So let’s take a another look at what scientific research is saying about the sleep-health connection. “Sleep deficiency … is a growing and underappreciated determinant of health status. The consequences to society are enormous, including disease and accident risk, longevity, and elevated direct medical costs and indirect costs related to work absenteeism and property damage. … Sleep deficiency contributes to the risk for several of modern societies’ medical epidemics, including cardiovascular disease, diabetes, obesity, and cancer.“–“Sleep: A Health Imperative,” June 1, 2012: Faith S. Luyster, PhD; Patrick J. Strollo, Jr., MD; Phyllis C. Zee, MD, PhD; James K. Walsh, PhD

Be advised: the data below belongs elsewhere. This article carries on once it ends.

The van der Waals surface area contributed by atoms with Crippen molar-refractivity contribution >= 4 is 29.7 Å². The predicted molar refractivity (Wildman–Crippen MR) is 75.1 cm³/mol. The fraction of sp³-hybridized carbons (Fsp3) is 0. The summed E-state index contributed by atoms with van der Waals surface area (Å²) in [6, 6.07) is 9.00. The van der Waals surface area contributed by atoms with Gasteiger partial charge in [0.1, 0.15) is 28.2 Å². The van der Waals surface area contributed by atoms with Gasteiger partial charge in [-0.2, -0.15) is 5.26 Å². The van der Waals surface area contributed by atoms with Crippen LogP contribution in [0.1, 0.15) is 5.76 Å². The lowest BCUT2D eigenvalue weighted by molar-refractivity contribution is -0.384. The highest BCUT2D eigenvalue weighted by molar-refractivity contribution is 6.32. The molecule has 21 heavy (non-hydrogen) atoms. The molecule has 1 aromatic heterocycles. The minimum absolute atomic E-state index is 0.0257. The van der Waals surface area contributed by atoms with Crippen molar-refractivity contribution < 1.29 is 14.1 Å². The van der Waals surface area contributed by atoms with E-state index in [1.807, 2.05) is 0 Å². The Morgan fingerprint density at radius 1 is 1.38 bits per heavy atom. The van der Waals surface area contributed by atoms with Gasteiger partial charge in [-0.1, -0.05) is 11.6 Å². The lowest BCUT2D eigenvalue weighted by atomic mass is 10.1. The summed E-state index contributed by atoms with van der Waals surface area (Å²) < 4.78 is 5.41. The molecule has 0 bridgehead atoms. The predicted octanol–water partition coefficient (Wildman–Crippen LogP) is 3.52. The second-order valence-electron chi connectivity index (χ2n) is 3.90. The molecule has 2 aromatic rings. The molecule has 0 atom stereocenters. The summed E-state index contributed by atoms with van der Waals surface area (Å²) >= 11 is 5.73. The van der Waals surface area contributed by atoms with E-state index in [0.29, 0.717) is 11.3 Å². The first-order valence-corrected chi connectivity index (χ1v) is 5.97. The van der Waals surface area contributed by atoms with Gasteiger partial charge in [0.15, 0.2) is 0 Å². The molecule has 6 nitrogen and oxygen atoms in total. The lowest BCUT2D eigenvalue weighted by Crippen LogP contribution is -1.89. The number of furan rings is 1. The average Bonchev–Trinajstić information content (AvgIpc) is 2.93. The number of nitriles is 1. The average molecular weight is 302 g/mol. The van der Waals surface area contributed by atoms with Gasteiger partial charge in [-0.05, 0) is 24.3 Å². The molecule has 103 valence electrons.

More Findings from Challenge Success
By partnering with Challenge Success, the Northwood High School staff works to address issues that are negatively affecting Northwood students.
Three main takeaways from the Challenge Success presentation to NHS
- Kids are stressed and their days are filled.
- Expectations are high.
- They need more sleep!!! (triple exclamation marks are not mine, rather they are from the presentation)
Students statements: “I wish my parents knew…
- that I’m super grateful for everything they do for our family, even if I don’t show or express my gratitude.“–Northwood High School sophomore
- that I try my best to be a good child to them and literally one of my biggest fears is to disappoint them.“–Northwood High School senior